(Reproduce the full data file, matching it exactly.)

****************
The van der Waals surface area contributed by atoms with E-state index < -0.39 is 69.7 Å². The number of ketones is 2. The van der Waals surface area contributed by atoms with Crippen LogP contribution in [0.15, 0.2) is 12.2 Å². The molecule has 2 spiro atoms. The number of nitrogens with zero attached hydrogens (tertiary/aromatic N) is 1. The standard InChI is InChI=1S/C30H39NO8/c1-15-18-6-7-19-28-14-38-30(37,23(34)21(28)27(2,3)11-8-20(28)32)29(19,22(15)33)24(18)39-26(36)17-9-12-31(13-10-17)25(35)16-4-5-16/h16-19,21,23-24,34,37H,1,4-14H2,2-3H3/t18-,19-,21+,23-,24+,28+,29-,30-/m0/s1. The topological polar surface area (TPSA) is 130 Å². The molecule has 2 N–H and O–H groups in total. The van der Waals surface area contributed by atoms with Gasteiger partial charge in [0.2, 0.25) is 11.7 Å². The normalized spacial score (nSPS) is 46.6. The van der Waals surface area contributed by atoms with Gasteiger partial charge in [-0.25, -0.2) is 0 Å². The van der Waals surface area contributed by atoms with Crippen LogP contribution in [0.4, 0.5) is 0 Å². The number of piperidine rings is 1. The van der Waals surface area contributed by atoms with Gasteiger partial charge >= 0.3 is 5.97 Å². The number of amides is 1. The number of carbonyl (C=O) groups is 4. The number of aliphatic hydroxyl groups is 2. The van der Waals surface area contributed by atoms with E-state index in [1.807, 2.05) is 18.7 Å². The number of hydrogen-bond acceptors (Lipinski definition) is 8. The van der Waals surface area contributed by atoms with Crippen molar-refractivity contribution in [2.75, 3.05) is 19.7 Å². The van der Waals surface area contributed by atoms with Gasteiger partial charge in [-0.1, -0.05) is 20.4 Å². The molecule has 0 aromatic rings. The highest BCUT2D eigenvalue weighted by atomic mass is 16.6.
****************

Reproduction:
The van der Waals surface area contributed by atoms with E-state index < -0.39 is 69.7 Å². The number of ketones is 2. The van der Waals surface area contributed by atoms with Crippen LogP contribution in [0.15, 0.2) is 12.2 Å². The molecule has 2 spiro atoms. The number of nitrogens with zero attached hydrogens (tertiary/aromatic N) is 1. The standard InChI is InChI=1S/C30H39NO8/c1-15-18-6-7-19-28-14-38-30(37,23(34)21(28)27(2,3)11-8-20(28)32)29(19,22(15)33)24(18)39-26(36)17-9-12-31(13-10-17)25(35)16-4-5-16/h16-19,21,23-24,34,37H,1,4-14H2,2-3H3/t18-,19-,21+,23-,24+,28+,29-,30-/m0/s1. The topological polar surface area (TPSA) is 130 Å². The molecule has 2 N–H and O–H groups in total. The van der Waals surface area contributed by atoms with Gasteiger partial charge in [0.2, 0.25) is 11.7 Å². The normalized spacial score (nSPS) is 46.6. The van der Waals surface area contributed by atoms with Gasteiger partial charge in [-0.25, -0.2) is 0 Å². The van der Waals surface area contributed by atoms with Crippen LogP contribution in [0.4, 0.5) is 0 Å². The number of piperidine rings is 1. The van der Waals surface area contributed by atoms with Gasteiger partial charge >= 0.3 is 5.97 Å². The number of amides is 1. The number of carbonyl (C=O) groups is 4. The number of aliphatic hydroxyl groups is 2. The van der Waals surface area contributed by atoms with E-state index in [1.807, 2.05) is 18.7 Å². The number of hydrogen-bond acceptors (Lipinski definition) is 8. The van der Waals surface area contributed by atoms with Crippen molar-refractivity contribution in [2.75, 3.05) is 19.7 Å². The van der Waals surface area contributed by atoms with Gasteiger partial charge in [-0.1, -0.05) is 20.4 Å². The molecule has 0 aromatic rings. The highest BCUT2D eigenvalue weighted by atomic mass is 16.6.